Full Title: Writing Begins with the Breath: Embodying Your Authentic Voice
Author: Laraine Herring
Publisher: Shambhala Publications (2007)
Number of Pages: 212
How long it took me to read: 9 months, 24 days
Where I bought this book: Local Borders
Like a Moth to a Flame
I was feeling stuck. I wasn’t sure whether I was experiencing my first bout of writer’s block, or writer’s resistance, or writer’s flu. I just knew that I wanted help figuring out how to take my next step. I was actually looking for a different book but this one flew off the shelf and knocked me over the head instead (not literally, of course, but sometimes the metaphysical is much harder to ignore).
Whittling 22 down to 5…I propose that the top 5 quotes from this book are:
5. “Because writing stirs things up, uncovers things, brings us face to face with the unexpected, we can be sure that some discomfort will occur when we sit down to write.” (p.123)
4. “Be willing to amaze yourself. Be willing to stretch in both directions at once. You won’t pull apart; you’ll break open into a rainforest of unexpected, gorgeous, messy life.” (p.180)
3. “Inner work is warrior work…We live in a society that encourages and rewards distractions from this inner journey. We are encouraged to focus on the outward manifestations of who we are…We can’t go deeper on the page than we go off the page. Deep writing comes from deep living.” (p.132)
2. “Work to expand your experiences and your awareness, with the humble knowledge that your lens is clouded in ways you have yet to even recognize.” (p.139)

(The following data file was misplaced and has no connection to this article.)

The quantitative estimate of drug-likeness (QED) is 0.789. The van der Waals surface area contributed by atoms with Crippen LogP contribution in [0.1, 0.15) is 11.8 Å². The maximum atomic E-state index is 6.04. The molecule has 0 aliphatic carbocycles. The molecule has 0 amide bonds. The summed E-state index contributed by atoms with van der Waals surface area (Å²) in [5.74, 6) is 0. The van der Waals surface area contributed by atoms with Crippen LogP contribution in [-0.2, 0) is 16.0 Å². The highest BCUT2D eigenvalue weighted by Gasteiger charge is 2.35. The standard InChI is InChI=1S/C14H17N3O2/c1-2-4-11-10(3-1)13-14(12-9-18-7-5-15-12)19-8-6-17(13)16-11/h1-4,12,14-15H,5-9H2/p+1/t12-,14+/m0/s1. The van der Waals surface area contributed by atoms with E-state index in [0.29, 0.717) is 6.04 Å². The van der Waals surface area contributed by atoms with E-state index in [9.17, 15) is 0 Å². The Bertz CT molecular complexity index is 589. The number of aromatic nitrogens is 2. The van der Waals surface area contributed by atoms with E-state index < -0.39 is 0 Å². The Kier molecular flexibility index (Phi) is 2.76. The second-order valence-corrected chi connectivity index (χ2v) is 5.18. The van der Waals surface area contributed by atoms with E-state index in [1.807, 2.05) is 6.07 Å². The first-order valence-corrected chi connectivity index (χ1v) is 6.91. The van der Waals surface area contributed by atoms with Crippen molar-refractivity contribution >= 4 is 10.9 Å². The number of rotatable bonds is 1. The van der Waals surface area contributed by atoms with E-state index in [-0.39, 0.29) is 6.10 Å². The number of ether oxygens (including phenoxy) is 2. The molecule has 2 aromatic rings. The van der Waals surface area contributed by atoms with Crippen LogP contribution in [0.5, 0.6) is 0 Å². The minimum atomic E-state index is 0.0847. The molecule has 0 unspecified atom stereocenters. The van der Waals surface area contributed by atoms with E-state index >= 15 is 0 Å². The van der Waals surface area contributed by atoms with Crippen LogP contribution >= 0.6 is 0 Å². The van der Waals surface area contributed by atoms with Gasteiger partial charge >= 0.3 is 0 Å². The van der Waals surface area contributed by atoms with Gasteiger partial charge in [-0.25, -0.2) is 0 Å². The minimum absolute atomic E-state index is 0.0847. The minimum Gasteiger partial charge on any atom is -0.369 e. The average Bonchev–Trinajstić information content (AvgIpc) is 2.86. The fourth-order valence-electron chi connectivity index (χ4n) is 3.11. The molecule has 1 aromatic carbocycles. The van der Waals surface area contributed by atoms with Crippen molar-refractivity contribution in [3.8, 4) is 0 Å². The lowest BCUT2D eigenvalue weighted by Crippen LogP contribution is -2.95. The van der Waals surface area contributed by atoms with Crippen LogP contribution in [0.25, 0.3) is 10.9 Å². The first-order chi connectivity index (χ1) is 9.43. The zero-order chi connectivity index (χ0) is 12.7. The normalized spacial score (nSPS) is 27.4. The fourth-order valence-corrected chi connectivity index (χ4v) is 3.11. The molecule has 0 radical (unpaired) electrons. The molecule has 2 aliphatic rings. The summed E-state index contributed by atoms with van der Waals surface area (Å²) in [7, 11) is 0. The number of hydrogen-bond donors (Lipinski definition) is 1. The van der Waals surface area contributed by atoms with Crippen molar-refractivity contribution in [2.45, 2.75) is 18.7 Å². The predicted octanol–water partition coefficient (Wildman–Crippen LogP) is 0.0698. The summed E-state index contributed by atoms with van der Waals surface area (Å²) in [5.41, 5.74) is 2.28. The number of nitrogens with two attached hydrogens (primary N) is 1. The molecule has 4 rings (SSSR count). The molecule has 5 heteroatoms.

…and my pick for the No.1 quote is…
1. “Writing is both an act of power and surrender. Passion and discovery. It is a tug at your soul that continues to pull you forward, even as you go kicking and screaming.” (p.18)
Words are wondrous creatures. Put them together and they paint a picture. Rearrange them and the scene changes. But to be able to see what they are saying, we must first know what they mean.
New Word: din (noun)
Definition (Source: WordBook iPhone App): 1) a loud harsh or strident noise; 2) the act of making a noisy disturbance
Synonyms: 1) blare, blaring, cacophony, clamor; 2) commotion, ruction, ruckus, rumpus, tumult
Origins: Old English ‘dyne’; Sanskrit ‘dhuni’ roaring, a torrent
As in: “When I truly began to listen to my own skin, I could hardly contain the din.” (p.80)
New Word: schism (noun)
Definition (Source: WordBook iPhone App): 1) division of a group into opposing factions; 2) the formal separation of a church into two churches or the withdrawal of one group over doctrinal differences
Synonyms: 1) split
Origins: circa 1384; from Old French ‘cisme’ a cleft, split; from Late Latin ‘schisma’; from Greek ‘skhisma’ division, cleft; often in reference to the Great Schism (1378-1417) in the Western Church
As in: “When I saw the physical manifestation of the schism between this student’s head and his body, I was reminded of how physically present a writer must be to merge with his or her stories.” (p.81)
New Word: acculturation (noun)
Definition (Source: WordBook iPhone App): 1) the adoption of the behavior patterns of the surrounding culture; 2) all the knowledge and values shared by a society; 3) the process of assimilating new ideas into an existing cognitive structure
Synonyms: 1) socialization, enculturation; 2) culture; 3) assimilation
Origins: 1880; the adoption and assimilation of an alien culture
As in: “Through acculturation, we tend to hide those very qualities that would sustain us.” (p.105)
Conversation with the Reader
While I read, I write, and as I write, I read. Here’s some of what I wrote while I read this book: